Icy high snows and melting hearts
Ho hum. What’s new? ‘Maine jaake dekh liya hai rehguzar ke aage bhi/Rehguzar hi rehguzar hai rehguzar ke aage bhi.’ ‘I took a look at what’s ahead of the path, and there’s nothing but the path ahead of the path.’india Updated: Jul 02, 2011 23:44 IST
Ho hum. What’s new? ‘Maine jaake dekh liya hai rehguzar ke aage bhi/Rehguzar hi rehguzar hai rehguzar ke aage bhi.’ ‘I took a look at what’s ahead of the path, and there’s nothing but the path ahead of the path.’ This is a dear friend’s favourite line. Well, almost. My (his) other favourite line — can you have two favourites or is that a piece of grammatical persnicketiness? — is: ‘Mat pooch ki kya haal hai mera tere peeche/Tu dekh ki kya rang hai tera mere aage.’ In other words, this is not about me, it’s about you (the other party). Are you good enough for me? Some call that attitude. Which is why I like the Amarnath yatris so much. There’s nothing but huffing and puffing through a very difficult path to get to that gufa. Why do they do it, year after perilous, toilsome year? It has to be because Shiva-as-water has ‘rang’ (colour/flavour/rasa) for them.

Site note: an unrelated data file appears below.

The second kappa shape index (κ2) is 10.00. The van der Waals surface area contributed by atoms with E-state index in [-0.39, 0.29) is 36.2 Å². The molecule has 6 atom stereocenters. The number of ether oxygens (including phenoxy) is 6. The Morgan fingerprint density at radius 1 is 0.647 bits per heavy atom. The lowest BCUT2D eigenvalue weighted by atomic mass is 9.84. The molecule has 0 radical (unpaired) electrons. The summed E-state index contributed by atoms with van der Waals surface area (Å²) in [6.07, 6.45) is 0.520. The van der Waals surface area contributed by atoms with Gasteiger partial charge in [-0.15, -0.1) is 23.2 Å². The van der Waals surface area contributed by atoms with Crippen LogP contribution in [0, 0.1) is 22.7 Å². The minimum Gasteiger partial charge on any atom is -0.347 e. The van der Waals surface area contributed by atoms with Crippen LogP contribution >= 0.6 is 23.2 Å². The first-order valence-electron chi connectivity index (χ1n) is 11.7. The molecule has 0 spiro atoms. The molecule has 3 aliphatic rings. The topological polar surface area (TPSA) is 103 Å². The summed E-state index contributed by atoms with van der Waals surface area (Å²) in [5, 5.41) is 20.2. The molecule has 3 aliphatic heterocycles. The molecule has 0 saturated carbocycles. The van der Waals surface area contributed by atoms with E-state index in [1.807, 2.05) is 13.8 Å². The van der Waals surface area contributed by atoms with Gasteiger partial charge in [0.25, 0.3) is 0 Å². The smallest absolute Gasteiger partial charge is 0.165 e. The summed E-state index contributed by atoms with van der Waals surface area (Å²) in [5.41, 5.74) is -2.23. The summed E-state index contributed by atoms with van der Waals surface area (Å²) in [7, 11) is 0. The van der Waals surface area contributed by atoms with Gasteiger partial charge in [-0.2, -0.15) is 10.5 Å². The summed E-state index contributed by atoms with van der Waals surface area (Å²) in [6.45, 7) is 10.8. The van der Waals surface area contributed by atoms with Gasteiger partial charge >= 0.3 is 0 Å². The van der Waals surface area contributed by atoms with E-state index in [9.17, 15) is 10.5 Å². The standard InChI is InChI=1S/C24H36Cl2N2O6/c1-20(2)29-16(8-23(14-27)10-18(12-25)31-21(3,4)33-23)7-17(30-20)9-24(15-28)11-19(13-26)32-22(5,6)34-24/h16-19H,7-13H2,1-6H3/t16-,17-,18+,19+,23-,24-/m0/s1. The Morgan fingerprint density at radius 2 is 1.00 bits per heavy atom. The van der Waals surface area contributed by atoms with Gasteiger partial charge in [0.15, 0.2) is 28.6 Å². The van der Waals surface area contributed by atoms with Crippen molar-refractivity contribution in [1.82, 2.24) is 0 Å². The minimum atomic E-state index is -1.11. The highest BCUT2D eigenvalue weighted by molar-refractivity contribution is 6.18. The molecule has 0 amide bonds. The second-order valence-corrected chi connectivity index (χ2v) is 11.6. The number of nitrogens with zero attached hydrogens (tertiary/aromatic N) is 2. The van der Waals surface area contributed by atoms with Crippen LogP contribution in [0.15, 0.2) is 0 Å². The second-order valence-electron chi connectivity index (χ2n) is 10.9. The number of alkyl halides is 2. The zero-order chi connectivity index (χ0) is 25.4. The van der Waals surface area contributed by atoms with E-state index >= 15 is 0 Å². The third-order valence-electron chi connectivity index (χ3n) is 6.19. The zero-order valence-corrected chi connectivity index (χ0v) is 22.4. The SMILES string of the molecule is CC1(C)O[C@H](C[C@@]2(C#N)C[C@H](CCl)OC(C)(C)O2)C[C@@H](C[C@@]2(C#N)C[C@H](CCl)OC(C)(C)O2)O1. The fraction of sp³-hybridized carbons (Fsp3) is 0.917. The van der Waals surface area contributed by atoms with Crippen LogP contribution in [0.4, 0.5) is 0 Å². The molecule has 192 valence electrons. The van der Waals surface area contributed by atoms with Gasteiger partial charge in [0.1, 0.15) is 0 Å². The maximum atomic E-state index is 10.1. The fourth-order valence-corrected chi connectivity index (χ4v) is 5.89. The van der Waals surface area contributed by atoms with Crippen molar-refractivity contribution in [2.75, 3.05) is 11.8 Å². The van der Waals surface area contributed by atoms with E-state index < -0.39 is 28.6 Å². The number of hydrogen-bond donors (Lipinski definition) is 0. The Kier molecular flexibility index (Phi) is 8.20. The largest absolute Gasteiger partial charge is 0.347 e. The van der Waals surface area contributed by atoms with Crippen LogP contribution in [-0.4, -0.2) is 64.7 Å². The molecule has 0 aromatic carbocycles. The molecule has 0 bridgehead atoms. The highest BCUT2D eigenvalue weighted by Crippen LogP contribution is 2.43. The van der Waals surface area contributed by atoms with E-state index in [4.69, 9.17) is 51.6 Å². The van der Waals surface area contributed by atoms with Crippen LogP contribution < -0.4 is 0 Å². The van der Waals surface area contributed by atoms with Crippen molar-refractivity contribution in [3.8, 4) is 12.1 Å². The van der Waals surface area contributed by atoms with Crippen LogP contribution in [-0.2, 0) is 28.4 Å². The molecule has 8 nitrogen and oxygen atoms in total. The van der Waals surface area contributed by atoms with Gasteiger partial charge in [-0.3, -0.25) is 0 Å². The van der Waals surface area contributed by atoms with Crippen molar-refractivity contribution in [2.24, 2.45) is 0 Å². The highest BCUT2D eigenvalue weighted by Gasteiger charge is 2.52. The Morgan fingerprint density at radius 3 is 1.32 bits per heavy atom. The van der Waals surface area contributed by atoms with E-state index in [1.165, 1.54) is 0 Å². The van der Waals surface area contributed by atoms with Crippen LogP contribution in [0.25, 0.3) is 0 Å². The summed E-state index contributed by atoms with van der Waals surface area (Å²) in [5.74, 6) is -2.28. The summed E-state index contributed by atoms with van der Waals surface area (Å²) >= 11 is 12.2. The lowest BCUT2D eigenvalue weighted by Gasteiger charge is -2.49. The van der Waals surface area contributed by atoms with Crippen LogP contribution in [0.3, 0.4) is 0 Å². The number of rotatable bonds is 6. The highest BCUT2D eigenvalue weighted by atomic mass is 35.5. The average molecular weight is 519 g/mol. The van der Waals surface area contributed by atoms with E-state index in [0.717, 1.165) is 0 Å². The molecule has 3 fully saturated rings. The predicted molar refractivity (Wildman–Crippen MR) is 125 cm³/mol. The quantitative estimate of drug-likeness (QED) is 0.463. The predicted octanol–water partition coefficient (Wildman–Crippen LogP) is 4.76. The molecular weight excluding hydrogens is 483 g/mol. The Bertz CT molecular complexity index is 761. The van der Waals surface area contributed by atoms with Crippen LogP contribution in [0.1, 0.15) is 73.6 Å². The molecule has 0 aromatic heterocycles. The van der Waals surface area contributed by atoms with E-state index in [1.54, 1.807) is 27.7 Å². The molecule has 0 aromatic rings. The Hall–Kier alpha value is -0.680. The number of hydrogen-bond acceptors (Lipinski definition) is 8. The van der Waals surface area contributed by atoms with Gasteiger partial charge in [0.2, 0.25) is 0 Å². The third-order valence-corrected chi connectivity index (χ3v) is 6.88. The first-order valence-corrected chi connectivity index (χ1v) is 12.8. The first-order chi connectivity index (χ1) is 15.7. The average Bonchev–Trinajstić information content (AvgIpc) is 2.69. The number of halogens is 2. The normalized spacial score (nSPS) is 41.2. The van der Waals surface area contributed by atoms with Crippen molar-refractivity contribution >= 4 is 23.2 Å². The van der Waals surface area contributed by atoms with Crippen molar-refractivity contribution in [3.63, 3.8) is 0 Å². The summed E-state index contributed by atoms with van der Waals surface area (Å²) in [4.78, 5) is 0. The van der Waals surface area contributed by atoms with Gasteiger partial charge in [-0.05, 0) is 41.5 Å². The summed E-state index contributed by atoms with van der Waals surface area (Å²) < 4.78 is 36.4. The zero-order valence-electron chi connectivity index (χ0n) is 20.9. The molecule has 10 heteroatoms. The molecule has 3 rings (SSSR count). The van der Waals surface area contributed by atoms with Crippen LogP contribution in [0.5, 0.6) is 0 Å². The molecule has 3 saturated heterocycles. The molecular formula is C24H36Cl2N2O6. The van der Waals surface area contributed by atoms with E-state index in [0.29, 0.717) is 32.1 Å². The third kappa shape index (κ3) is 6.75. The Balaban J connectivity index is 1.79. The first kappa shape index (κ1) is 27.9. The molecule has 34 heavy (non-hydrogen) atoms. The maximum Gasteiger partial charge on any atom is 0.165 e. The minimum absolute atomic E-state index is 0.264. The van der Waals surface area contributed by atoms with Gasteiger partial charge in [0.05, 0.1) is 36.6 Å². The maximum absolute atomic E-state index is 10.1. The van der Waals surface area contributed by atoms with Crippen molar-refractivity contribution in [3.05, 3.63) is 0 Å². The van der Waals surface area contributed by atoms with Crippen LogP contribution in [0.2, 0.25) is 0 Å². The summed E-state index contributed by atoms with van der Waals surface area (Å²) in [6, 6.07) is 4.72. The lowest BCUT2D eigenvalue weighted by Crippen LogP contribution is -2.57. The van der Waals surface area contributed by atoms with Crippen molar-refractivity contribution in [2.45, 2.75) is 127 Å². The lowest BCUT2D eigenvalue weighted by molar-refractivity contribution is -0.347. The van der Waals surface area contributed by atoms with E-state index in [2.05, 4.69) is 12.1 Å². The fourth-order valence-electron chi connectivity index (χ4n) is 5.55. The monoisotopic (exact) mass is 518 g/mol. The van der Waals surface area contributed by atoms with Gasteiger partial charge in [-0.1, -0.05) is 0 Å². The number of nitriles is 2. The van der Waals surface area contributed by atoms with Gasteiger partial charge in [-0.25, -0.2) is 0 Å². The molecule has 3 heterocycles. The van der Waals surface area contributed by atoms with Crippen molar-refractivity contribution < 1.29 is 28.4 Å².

The journey is the destination, brought alive and made utterly worthwhile by the fascinating personality of the Lord of the sacred swathes. It’s not about narrow identities. It’s older, bigger and more splendid than the glory of a thousand suns, it’s about Shiva, the Auspicious One, who has kept heart in millions of people for millennia.
My ritual, every time I visit a certain other friend’s house in Delhi, is to ask the gifted niece of that house, Pavithra, to sing 18th century composer Muthuswami Dikshitar’s composition ‘Jambupatey’ in Raga Yamunakalyani in the three-beat Rupaka Talam. You might like to google Carnatic maestro TM Krishna singing it in the album Panchabhutam. ‘Jambupatey’ is in Sanskrit, so we’re all trekking uphill out here. It’s a bit over 13 minutes long so sit back and tune in after googling first for the lyrics and meaning. It’s straightforward really, a description of Shiva in his splendour and might, his irresistible appeal to the Princess of the Snows and his completeness as a concept, its application to our lives and the knock-you-in-a-heap beauty of it all. TMK doesn’t dress it up with musical trills and frills but builds meditative layers with the glorious words. Go for it. If not to Amarnath in body, then in a flight of the soul straight to the source, to the One who lives in those words, in temples, caves and in a great many of our hearts since time past counting. Harhar Mahadev.
Renuka Narayanan writes on religion and culture